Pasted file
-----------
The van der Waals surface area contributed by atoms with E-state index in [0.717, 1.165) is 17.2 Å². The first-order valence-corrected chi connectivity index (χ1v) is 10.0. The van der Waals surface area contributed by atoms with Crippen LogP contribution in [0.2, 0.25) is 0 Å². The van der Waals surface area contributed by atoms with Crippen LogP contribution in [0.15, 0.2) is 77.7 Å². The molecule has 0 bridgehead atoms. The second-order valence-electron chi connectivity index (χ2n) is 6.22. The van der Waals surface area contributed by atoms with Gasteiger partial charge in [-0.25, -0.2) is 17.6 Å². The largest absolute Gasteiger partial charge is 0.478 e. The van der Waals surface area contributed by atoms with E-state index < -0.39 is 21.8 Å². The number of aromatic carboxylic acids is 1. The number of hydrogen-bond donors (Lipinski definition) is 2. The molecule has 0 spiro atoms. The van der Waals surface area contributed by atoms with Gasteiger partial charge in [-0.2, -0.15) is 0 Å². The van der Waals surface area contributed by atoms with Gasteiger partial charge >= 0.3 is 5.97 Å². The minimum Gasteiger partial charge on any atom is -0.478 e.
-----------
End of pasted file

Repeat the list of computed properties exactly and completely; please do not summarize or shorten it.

The van der Waals surface area contributed by atoms with E-state index in [0.717, 1.165) is 17.2 Å². The first-order valence-corrected chi connectivity index (χ1v) is 10.0. The van der Waals surface area contributed by atoms with Crippen LogP contribution in [0.2, 0.25) is 0 Å². The van der Waals surface area contributed by atoms with Crippen LogP contribution in [0.15, 0.2) is 77.7 Å². The molecule has 0 bridgehead atoms. The second-order valence-electron chi connectivity index (χ2n) is 6.22. The van der Waals surface area contributed by atoms with Gasteiger partial charge in [-0.25, -0.2) is 17.6 Å². The largest absolute Gasteiger partial charge is 0.478 e. The van der Waals surface area contributed by atoms with E-state index < -0.39 is 21.8 Å². The number of aromatic carboxylic acids is 1. The number of hydrogen-bond donors (Lipinski definition) is 2. The molecule has 0 spiro atoms. The van der Waals surface area contributed by atoms with Gasteiger partial charge in [-0.2, -0.15) is 0 Å². The van der Waals surface area contributed by atoms with Gasteiger partial charge >= 0.3 is 5.97 Å². The minimum Gasteiger partial charge on any atom is -0.478 e.